This week we will be approaching the November Full Moon, occurring on the 19th of the month, and peaking at 3:59 am. This moon will also offer a near total lunar eclipse with 97% of the moon eclipsed at 4:03 am EST. With a duration of 6 hours and 1 minute, it will be the longest eclipse in 580 years, for those of you keeping records, LOL. So, if you are going to the lake, or up early to hunt, might as well set the coffee maker a little earlier and get up to view the skies. Once you get to the lake, you’ll find it is slightly lower, down .23 feet from last week to 1070.30. That is .70 feet below full pool with surface temps of 64 degrees.
Striper fishing is good, but inconsistent. The high pressure days that we had last week took the edge off of the bite, and the fish were finicky once you found them. The fish are also scattered, with anglers reporting catches from the rivers, to the dam, and all in between, Overall, I think the afternoons offer the best bite.
Live baits on down lines and free lines are a strong overall pattern, both are viable methods depending on weather and time of day. On these high blue days I mentioned in the opening paragraph, down lines have been the best producer, specially once the sun gets up. Much of the bait will tend to move out over a deeper bottom as the day progresses, expect the fish to follow. Look for the Stripers to be over channels, in channel swings, or anywhere you find bait. Earlier in the day the fish may more oriented to points and humps, or gravitate more to the pockets and coves. Use the free lines and down lines in conjunction, and adjust your depth for each situation. Keeping a Mini Mack in the spread, as a down line or behind a planer will account for some extra bites. Adjust the depth of the Mini, based on where you see the greatest activity, basically treating it like a live bait. .5 mph is all the speed you need to keep the grubs swimming and the blades turning on the Mini.
Fishing Gizzard Shad and Trout on the free lines and planers is becoming a very good pattern as expected at this point in the year. It is still somewhat of a random pattern, but targeting structures early, humps and points should produce some activity. Later in the day, try fishing over the channels, channel swings, and areas with bait concentrations.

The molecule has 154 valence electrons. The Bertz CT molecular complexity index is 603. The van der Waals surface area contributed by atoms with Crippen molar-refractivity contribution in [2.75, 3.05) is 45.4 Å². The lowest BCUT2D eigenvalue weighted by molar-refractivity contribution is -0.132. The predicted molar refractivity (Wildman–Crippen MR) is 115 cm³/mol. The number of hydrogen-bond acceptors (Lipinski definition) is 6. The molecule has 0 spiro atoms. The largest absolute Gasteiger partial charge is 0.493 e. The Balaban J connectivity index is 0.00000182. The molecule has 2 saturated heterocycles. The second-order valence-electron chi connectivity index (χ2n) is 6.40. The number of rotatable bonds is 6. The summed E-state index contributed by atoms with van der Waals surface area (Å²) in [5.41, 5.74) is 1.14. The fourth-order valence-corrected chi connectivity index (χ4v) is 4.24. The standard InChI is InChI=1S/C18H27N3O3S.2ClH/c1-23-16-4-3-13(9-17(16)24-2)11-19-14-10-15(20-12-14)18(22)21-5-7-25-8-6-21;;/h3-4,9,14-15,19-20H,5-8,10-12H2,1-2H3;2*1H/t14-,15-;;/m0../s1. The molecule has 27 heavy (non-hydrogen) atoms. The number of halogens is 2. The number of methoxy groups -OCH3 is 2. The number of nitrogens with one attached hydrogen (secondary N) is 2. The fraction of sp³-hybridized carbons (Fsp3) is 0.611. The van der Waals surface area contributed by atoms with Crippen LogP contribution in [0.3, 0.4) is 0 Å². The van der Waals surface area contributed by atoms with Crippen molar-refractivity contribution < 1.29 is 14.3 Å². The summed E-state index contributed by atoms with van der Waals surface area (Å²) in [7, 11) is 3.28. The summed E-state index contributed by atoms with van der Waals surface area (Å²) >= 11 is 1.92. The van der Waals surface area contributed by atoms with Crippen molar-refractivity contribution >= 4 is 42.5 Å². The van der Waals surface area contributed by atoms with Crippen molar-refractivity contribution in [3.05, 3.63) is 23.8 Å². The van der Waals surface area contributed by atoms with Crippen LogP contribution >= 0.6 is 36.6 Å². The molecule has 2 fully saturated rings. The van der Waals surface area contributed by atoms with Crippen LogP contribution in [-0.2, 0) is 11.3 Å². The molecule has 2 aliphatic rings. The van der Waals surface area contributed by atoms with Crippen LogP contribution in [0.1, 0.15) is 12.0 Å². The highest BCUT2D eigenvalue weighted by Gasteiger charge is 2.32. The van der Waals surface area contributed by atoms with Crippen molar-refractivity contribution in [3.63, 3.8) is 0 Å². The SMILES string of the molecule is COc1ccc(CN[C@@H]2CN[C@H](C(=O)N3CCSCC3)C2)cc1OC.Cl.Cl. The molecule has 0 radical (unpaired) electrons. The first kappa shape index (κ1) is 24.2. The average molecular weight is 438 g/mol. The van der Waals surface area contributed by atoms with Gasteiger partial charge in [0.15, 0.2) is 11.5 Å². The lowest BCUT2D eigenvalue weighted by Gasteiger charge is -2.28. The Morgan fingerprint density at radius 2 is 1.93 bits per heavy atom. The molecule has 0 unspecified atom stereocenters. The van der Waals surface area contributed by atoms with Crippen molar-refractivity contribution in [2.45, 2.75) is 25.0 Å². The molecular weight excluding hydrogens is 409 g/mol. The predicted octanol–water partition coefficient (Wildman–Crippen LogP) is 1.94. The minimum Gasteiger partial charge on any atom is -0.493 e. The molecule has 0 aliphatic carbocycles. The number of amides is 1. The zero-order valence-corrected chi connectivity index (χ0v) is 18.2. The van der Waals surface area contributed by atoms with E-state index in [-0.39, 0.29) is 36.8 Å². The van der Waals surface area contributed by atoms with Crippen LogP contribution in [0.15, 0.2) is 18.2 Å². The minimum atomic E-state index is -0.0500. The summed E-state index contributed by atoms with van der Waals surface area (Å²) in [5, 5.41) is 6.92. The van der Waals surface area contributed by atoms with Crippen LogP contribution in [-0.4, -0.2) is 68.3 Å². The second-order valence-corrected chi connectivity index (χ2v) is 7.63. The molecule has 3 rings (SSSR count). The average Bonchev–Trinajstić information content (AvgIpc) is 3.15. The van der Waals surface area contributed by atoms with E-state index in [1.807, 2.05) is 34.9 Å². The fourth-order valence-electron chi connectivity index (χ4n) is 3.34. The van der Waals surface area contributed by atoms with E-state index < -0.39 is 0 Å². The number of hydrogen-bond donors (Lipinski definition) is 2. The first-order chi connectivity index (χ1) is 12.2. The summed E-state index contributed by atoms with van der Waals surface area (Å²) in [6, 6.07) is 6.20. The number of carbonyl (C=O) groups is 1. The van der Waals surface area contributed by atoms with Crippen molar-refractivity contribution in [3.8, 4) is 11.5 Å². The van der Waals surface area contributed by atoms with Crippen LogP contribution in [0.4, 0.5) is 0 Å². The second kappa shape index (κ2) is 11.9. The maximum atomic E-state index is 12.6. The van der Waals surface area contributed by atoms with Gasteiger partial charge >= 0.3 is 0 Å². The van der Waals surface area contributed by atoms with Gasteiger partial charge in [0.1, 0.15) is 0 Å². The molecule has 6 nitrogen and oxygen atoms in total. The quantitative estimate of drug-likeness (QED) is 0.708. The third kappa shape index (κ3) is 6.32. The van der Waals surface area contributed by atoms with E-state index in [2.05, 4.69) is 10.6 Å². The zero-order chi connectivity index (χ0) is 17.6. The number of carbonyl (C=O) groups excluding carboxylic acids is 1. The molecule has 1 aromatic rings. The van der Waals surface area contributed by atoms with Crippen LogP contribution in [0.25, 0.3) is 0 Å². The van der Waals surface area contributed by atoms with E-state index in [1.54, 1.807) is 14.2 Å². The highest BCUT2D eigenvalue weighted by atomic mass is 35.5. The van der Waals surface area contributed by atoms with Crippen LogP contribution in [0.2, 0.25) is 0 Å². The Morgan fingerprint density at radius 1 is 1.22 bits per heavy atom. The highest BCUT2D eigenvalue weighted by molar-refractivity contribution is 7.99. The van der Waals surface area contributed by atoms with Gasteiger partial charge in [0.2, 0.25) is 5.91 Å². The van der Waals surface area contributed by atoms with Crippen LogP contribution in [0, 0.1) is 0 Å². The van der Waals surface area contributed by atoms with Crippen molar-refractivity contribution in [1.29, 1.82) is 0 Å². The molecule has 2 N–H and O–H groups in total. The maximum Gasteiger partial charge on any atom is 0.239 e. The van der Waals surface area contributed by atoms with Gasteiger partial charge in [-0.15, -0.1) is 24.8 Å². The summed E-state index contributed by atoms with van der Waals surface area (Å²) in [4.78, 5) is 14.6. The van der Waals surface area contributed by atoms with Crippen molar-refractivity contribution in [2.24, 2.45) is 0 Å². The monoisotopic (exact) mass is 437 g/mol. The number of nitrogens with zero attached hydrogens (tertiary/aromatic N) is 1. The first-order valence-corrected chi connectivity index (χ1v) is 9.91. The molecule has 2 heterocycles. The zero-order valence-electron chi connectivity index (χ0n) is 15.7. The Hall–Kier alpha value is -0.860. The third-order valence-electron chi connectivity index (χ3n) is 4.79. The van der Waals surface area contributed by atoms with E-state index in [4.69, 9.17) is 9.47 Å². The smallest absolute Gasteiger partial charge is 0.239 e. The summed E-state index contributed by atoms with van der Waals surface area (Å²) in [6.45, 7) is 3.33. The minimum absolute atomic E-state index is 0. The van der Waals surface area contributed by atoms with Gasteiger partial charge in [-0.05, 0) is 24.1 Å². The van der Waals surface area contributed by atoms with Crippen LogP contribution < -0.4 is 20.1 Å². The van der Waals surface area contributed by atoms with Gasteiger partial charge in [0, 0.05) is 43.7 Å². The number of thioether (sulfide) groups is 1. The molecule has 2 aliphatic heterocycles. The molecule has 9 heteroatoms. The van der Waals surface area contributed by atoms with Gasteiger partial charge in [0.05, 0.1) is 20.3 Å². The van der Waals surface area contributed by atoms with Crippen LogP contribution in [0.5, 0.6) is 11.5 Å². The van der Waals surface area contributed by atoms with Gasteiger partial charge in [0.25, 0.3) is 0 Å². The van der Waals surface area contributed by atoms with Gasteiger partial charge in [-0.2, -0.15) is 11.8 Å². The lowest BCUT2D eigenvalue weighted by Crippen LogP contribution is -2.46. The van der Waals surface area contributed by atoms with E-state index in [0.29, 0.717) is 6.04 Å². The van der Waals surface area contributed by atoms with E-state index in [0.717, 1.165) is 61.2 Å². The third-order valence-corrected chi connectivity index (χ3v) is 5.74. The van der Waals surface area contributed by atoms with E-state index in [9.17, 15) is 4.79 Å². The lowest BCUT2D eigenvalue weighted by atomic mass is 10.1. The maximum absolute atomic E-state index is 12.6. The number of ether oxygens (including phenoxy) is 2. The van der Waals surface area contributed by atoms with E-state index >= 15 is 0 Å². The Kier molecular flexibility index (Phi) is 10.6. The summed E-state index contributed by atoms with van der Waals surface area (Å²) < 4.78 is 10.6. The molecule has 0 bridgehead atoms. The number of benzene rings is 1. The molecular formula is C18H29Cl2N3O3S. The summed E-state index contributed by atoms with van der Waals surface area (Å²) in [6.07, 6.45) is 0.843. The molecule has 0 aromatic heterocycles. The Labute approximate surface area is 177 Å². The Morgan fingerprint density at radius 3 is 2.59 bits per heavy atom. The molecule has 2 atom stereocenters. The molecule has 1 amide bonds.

The topwater/casting bite is still there, again more sporadic and influenced by weather recently, but blind casting to humps and points will get you some bites. Swim baits, walking baits, and OG’s, Mini’s and Flukes are all good choices, popping baits if you get a little wind to help you out. Casting the Mini Macks are also a very good choice for this method. Run and gun is the key, as this is very much a high saturation technique.
The Bass are fairly cooperative, it’s just matter of finding the pattern and bait for a day, if there is one. Junk fishing has been good and may be the best pattern on a given day. The fish are moving around quite a bit, and you’ll see the patterns shift throughout the day. As a general rule, look for shallow fish early, then move deeper and onto offshore areas after mid morning. Casting crank baits has been very effective, choose baits that are suitable for shallow water areas early , target areas from 4 to 10 deep. Selecting baits that dive to 10 to 15 feet after mid morning will keep that bite going thought the day. Find a rocky area and grind the bait into the rocks, you should know quickly if the fish are there. The Rock Crawlers and DT’s are a couple of the favorites for this pattern.
Channel Swings have been reliable structures, and a variety of baits are effective on these areas as well. Crank baits and spinnerbaits are effective,, especially early, with jigs and worms having all day application. The Roboworm on the shakey head will account for great numbers on this pattern. They are mostly just keepers, however there are a few of the bigger fish mixed in. If you just want to catch fish and have fun this is a very consistent and productive pattern. Jigs will also get the bite and may up the odds of getting the bigger bites.
Fishing some of our many docks has always been a great technique at this time of the year and that pattern is pretty productive now. Depth is the big variable, and that can change with the weather, but to start with target docks in the creeks in 15 to 30 feet deep. Adjust based on the weather conditions and time of day. You’ll need to fish a lot of docks, numbers are often the key to making this method payoff. Worms and jigs are the staples for this pattern, but moving baits can be effective, particularly on shallower docks.
Spoons are really coming into play and will only get stronger with rolling water. Spoons can be fished effectively on a variety of structures, or simply dropped into bait concentrations. Basically, if you see fish/bait/structure on the sonar, drop a spoon, you’ll be surprised how many fish will respond. Expect a mixed bag, if it eats Shad or Herring, it’s likely to eat the spoon!